4. Barriers to exit - a firm pays a cost to exit an industry

• Firms with large sunk costs will stay in market longer

• Sunk cost - historical costs that cannot be recovered

• Sunk costs are not included in the MR = MC decision

• Example: An electric company invests in transmission lines and power plants

• Company is not likely to leave this industry

• Capital usually has a low salvage value

• Permanent decrease in demand

• Characteristics

• Industries with many new entrants have high rates of exit

• Example: New restaurants push the old restaurants out of the industry

Mergers

1. Mergers - parent corporation acquires another corporation by becoming the majority shareholder

1. Horizontal merger - a firm buys a competitor and consolidates its business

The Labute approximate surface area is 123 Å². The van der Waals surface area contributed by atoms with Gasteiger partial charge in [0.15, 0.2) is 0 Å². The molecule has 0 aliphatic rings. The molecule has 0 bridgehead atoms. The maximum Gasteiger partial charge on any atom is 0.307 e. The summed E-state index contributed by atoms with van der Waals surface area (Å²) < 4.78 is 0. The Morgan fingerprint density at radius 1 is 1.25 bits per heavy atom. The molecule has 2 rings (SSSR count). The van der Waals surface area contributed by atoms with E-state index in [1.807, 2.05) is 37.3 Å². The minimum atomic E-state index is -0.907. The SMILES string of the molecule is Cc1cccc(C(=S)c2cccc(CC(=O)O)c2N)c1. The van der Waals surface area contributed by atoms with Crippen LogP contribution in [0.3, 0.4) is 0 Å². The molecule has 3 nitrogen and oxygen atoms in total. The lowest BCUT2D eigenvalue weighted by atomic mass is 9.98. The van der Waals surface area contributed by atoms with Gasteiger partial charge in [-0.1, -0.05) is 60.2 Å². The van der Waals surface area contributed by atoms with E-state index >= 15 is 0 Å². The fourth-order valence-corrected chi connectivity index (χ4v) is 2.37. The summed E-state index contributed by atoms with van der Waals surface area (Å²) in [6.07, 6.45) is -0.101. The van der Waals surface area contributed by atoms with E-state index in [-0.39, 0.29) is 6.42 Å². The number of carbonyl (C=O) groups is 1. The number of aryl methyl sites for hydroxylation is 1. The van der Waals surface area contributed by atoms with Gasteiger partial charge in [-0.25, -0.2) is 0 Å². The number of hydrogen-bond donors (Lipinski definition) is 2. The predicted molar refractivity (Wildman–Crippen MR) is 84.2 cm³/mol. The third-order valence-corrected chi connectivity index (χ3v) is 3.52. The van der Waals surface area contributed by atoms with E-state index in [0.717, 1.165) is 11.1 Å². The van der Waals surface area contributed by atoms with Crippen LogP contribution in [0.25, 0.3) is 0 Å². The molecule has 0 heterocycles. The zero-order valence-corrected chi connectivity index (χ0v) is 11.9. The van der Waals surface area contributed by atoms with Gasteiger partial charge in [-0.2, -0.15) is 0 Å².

• Example: Coca-Cola decides to buy Pepsi corporation

2. Vertical merger - a firm buys different stage of production in same industry

• Example: Coca-Cola buys sugar cane mills that extract sugar from sugarcane

3. Conglomerate mergers - a firm buys a company in a completely different market / industry

• Example: Coca-Cola buys a company that makes tablet computers

2. Motives for a merger

1. Increases market power

• Horizontal merger - increase in market power

• Vertical merger - increases the entry barriers

• Conglomerate - reduces competition

2. Efficiency gains

• Economies of scale

• Economies of scope

• Reduces x-inefficiency

• Note - layoffs are common after a merger especially within the acquired company

3. Financial motives

• A parent company could experience a stock price rise after a merger

• Investors believe the company will be more profitable

4. Risk Reduction

• Conglomerate mergers are diversifying their products and services

• Diversification reduces risk to changing markets

• Vertical and horizontal mergers may not reduce risk

• A firm's profits is related to acquired firms

• Example: a company buys another hotel in a tourist destination that is experiencing declines in tourists